Malicious hacking in the 1960s was not common with huge computers that were kept under lock and key in temperature-controlled rooms. With limited access to computers there were only researchers and some curious hackers who did attempt to hack, but not for financial reasons.
Cybersecurity entered on the stage in the 1980s with antivirus software getting introduced. The late 1990s saw the beginning of online interactions, wherein e-mails were commonly used. Despite bringing a paradigm shift in communication, this tool became the entry-point for viruses too. Very soon, growing in number, viruses and malware exploded the systems posing a challenge to antivirus vendors.
This ecosystem has since then evolved to what it is today. The exponentially growing high volume of data breaches caused by the Covid 19 pandemic, adoption of cloud technologies and the accelerating of digital transformation have contributed to the expanding threat landscape. The situation has led to huge financial losses and customer churns while hurting the brand.
Cybersecurity is crucial today as it has always been and will remain so in the future too. Protecting our data and addressing the unknown threats is not a sprint as it is loaded with unexpected bends, twists and turns making it a marathon. By equipping ourselves with the appropriate cybersecurity strategy, we can be proactive in defending against the ever-evolving threats.
Different threat landscapes demand relevant solutions
Only with significant investment in time, efforts and planning, can anyone succeed in completing a marathon. It is the same case while developing a cybersecurity culture or a strategy in an organisation.
First and foremost, the team should have a thorough understanding of the risk profile and various other cyberthreats the organisation has to deal with. All aspects that require to be defended, safeguarded and monitored have to be captured. This constitutes the first leg of the race. The respective teams have to be mobilized with incremental steps taken, along with a robust cybersecurity plan and implementation in place, similar to the marathon team being equipped for the run and to start the race.
As it is important to follow the rules of the marathon and run forward into the next leg, the cybersecurity teams have to meet the compliance requirements and see that all relevant security measures are in place.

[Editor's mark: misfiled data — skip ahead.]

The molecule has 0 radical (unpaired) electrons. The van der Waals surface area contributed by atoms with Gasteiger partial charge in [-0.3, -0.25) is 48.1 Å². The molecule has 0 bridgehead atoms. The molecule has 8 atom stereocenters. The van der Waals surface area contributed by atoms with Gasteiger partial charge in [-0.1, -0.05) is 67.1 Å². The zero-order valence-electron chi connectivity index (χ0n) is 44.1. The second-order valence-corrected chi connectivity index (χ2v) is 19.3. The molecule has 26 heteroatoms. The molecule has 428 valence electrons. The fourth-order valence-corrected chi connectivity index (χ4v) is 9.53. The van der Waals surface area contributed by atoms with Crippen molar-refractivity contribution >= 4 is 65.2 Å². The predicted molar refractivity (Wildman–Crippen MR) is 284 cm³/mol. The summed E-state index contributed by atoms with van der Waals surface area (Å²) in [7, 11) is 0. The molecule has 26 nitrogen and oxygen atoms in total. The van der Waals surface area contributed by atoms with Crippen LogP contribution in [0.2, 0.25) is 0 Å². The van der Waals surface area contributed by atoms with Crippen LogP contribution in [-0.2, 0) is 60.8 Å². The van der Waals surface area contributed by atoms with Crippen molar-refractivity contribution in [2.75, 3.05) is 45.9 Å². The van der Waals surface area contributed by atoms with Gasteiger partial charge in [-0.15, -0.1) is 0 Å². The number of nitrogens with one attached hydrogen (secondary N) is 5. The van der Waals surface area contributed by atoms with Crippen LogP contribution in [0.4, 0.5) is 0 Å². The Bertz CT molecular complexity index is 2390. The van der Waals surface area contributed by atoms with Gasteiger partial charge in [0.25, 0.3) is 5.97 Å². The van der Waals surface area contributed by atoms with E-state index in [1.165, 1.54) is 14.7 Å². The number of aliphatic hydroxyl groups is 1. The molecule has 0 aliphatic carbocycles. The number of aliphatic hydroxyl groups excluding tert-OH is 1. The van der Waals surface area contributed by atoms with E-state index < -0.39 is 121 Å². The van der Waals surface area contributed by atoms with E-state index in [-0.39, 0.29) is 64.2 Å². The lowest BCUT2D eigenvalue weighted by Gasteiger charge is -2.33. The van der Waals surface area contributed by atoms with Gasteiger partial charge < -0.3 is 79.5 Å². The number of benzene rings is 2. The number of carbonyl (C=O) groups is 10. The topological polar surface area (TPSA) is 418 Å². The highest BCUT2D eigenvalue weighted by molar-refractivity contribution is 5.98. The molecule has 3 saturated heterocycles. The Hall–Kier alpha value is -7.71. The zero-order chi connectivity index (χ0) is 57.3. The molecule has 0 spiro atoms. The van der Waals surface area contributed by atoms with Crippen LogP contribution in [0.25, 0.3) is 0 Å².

Adequate training is crucial to succeed in risk mitigation
As security teams commit themselves to cybersecurity awareness, training employees is essential, just as regular training and practice are required to participate in a marathon.
Teaching employees to detect phishing mails or ransomware threats can secure them as well as the organisation. Various methods are deployed to enhance training activities, which should take place on a regular basis to see desired results. This is similar to incorporating creative activities during the training sessions to the marathon, which is a continuous process too. Surprises are met by runners at some turns and marathon participants have to be prepared for hurdles and steep climbs.
The cybersecurity teams have to be prepared to address unknown threats, always keep themselves updated on the latest attacks and regulations while monitoring the threat landscape. They should not be taken by surprise leading to losing the race.
Reaching the goal in the marathon is like achieving a measurable outcome in a cybersecurity strategy. Evaluating the outcomes can actually determine the success of the security plan.
The cybersecurity marathon is measured in years rather than miles or kilometres The difference lies in the fact that there is no finish line here, unlike the marathon. Security teams have to continue to run in a never-ending race to keep systems, users and networks secure. True, threats are evolving continuously leading to new use cases, which provides a great learning for security teams. Continuous improvements in the cybersecurity process with implementation of best practices will help teams to succeed in effective risk mitigation and management.
The author is Rajarshi Bhattacharyya, Chairman and Managing Director, ProcessIT Global.